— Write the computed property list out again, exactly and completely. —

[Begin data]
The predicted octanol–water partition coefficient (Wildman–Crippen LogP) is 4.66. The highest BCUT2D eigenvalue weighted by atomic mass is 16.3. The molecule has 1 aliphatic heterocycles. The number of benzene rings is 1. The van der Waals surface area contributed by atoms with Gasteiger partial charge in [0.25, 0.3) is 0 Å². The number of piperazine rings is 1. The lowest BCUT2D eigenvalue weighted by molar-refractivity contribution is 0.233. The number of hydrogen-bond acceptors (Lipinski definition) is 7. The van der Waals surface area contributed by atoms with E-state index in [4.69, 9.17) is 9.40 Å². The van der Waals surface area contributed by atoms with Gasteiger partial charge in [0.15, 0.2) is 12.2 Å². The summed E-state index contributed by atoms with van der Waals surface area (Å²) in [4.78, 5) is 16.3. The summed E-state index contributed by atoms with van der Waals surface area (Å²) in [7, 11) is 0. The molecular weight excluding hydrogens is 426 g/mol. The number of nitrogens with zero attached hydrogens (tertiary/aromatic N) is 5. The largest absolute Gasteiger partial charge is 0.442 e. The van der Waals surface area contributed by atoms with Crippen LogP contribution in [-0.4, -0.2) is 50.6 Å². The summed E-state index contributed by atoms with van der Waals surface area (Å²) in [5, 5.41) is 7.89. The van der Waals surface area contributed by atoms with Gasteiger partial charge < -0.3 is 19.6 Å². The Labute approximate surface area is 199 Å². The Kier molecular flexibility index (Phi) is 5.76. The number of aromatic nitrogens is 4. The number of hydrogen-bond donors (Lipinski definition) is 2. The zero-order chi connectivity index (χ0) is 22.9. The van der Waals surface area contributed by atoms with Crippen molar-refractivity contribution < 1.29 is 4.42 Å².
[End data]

The predicted octanol–water partition coefficient (Wildman–Crippen LogP) is 4.66. The highest BCUT2D eigenvalue weighted by atomic mass is 16.3. The molecule has 1 aliphatic heterocycles. The number of benzene rings is 1. The van der Waals surface area contributed by atoms with Gasteiger partial charge in [0.25, 0.3) is 0 Å². The number of piperazine rings is 1. The lowest BCUT2D eigenvalue weighted by molar-refractivity contribution is 0.233. The number of hydrogen-bond acceptors (Lipinski definition) is 7. The van der Waals surface area contributed by atoms with E-state index in [4.69, 9.17) is 9.40 Å². The van der Waals surface area contributed by atoms with Gasteiger partial charge in [0.15, 0.2) is 12.2 Å². The summed E-state index contributed by atoms with van der Waals surface area (Å²) in [4.78, 5) is 16.3. The summed E-state index contributed by atoms with van der Waals surface area (Å²) in [7, 11) is 0. The molecular weight excluding hydrogens is 426 g/mol. The number of nitrogens with zero attached hydrogens (tertiary/aromatic N) is 5. The largest absolute Gasteiger partial charge is 0.442 e. The van der Waals surface area contributed by atoms with Crippen LogP contribution in [-0.4, -0.2) is 50.6 Å². The summed E-state index contributed by atoms with van der Waals surface area (Å²) in [5, 5.41) is 7.89. The van der Waals surface area contributed by atoms with Gasteiger partial charge < -0.3 is 19.6 Å². The Labute approximate surface area is 199 Å². The Kier molecular flexibility index (Phi) is 5.76. The number of aromatic nitrogens is 4. The number of hydrogen-bond donors (Lipinski definition) is 2. The zero-order chi connectivity index (χ0) is 22.9. The van der Waals surface area contributed by atoms with Crippen molar-refractivity contribution < 1.29 is 4.42 Å².